Excisional Wound Repair
MicroCures’ candidate, MCR-111, is initially being developed for excisional wound repair. In independently conducted and validated preclinical studies, the treatment has consistently demonstrated the ability to significantly accelerate and enhance the repair of excisional wounds.
When compared to control subjects, those animals treated with MCR-111 demonstrated:
- Significant increases in the rate of wound epithelialization
- Significant improvements in skin structure after healing including an increase in the density and organization of mature dermal collagen and enhanced restoration of hair follicles and sweat glands
- Significant improvements in restoration of healthy vasculature
Porcine Excisional Wound Repair Following Topical Treatment with MCR-111, siControl or Placebo Every Other Day for 21 Days
Pigs treated with MCR-111 demonstrated significantly improved and accelerated healing of excisional wounds as compared to both placebo and control subjects. Wounds were measured precisely using 3D laser scanning technology in order to quantify the remaining open area (highlighted within each wound).
MCR-111 Treatment Reduced Wound Area and Significantly Improved Rate of Tissue Repair in Porcine Excisional Wound Model
Line graph of normalized wound area at designated timepoints shows MCR-111-treated wounds healed at a significantly improved rate compared to both siControl and placebo.
Bar graph of normalized wound area at day 28 shows MCR-111-treated wounds demonstrated statistically significant reductions in wound area of 2.19x and 2.47x compared to placebo and control, respectively.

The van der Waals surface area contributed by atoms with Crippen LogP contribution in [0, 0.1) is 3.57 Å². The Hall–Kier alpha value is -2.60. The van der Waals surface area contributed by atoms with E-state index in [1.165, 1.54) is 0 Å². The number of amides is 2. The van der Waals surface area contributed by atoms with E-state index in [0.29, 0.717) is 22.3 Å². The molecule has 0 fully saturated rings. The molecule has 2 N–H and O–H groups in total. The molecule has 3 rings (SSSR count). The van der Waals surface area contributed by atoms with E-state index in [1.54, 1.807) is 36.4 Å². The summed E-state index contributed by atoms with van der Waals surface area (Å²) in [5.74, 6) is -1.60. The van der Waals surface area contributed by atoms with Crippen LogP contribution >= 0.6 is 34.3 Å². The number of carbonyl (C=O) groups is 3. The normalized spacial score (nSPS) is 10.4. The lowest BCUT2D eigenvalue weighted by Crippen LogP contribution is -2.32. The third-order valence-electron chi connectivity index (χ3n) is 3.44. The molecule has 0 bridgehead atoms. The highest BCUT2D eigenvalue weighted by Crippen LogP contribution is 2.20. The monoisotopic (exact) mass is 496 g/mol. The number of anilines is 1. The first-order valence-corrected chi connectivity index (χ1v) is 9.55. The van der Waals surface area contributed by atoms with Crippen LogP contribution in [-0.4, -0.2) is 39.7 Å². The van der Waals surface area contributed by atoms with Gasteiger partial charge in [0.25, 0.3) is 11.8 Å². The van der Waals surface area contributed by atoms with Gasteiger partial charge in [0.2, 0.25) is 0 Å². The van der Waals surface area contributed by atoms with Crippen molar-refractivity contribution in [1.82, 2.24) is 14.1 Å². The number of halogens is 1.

Based on these promising preclinical findings, MicroCures expects to file an investigational new drug (IND) application for siFi2 in excisional wounds in 2023 and initiate a Phase 1 proof-of-concept trial thereafter.
The potential to transform tissue repair.
Excisional wound repair is a multi-billion dollar market that is inadequately served with current treatment options. MicroCures believes that its proprietary cell movement acceleration platform, led by MCR-111, represents a fundamentally new and disruptive technology. It provides a much-needed alternative to today’s complex, potentially unsafe and often unproven regenerative medicine treatments that are used for wound healing.
MCR-111 is applied topically to the damaged tissue resulting in an accelerated burst of healing, after which the treated cells return to their normal rate of movement within 48 hours with no apparent long-term change to cell behavior. The MCR-111 treatment can be repeated over a multi-day period to optimize speed and quality of tissue repair after injury.